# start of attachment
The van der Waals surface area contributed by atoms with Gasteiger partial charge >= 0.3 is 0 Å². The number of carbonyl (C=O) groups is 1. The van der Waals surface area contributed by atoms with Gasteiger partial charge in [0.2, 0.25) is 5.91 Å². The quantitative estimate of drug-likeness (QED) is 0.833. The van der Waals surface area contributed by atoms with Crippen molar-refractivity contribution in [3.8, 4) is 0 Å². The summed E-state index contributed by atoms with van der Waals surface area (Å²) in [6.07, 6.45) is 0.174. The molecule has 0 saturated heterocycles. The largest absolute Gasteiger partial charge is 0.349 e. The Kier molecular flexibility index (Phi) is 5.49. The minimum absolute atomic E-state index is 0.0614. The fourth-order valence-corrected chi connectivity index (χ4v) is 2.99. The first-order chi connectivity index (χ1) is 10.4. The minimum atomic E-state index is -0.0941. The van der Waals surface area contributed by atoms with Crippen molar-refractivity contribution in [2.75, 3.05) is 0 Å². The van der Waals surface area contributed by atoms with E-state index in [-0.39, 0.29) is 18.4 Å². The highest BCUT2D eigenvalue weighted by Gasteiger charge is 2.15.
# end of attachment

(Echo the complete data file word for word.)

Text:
The van der Waals surface area contributed by atoms with Gasteiger partial charge >= 0.3 is 0 Å². The number of carbonyl (C=O) groups is 1. The van der Waals surface area contributed by atoms with Gasteiger partial charge in [0.2, 0.25) is 5.91 Å². The quantitative estimate of drug-likeness (QED) is 0.833. The van der Waals surface area contributed by atoms with Crippen molar-refractivity contribution in [3.8, 4) is 0 Å². The summed E-state index contributed by atoms with van der Waals surface area (Å²) in [6.07, 6.45) is 0.174. The molecule has 0 saturated heterocycles. The largest absolute Gasteiger partial charge is 0.349 e. The Kier molecular flexibility index (Phi) is 5.49. The minimum absolute atomic E-state index is 0.0614. The fourth-order valence-corrected chi connectivity index (χ4v) is 2.99. The first-order chi connectivity index (χ1) is 10.4. The minimum atomic E-state index is -0.0941. The van der Waals surface area contributed by atoms with Crippen molar-refractivity contribution in [2.75, 3.05) is 0 Å². The van der Waals surface area contributed by atoms with E-state index in [-0.39, 0.29) is 18.4 Å². The highest BCUT2D eigenvalue weighted by Gasteiger charge is 2.15.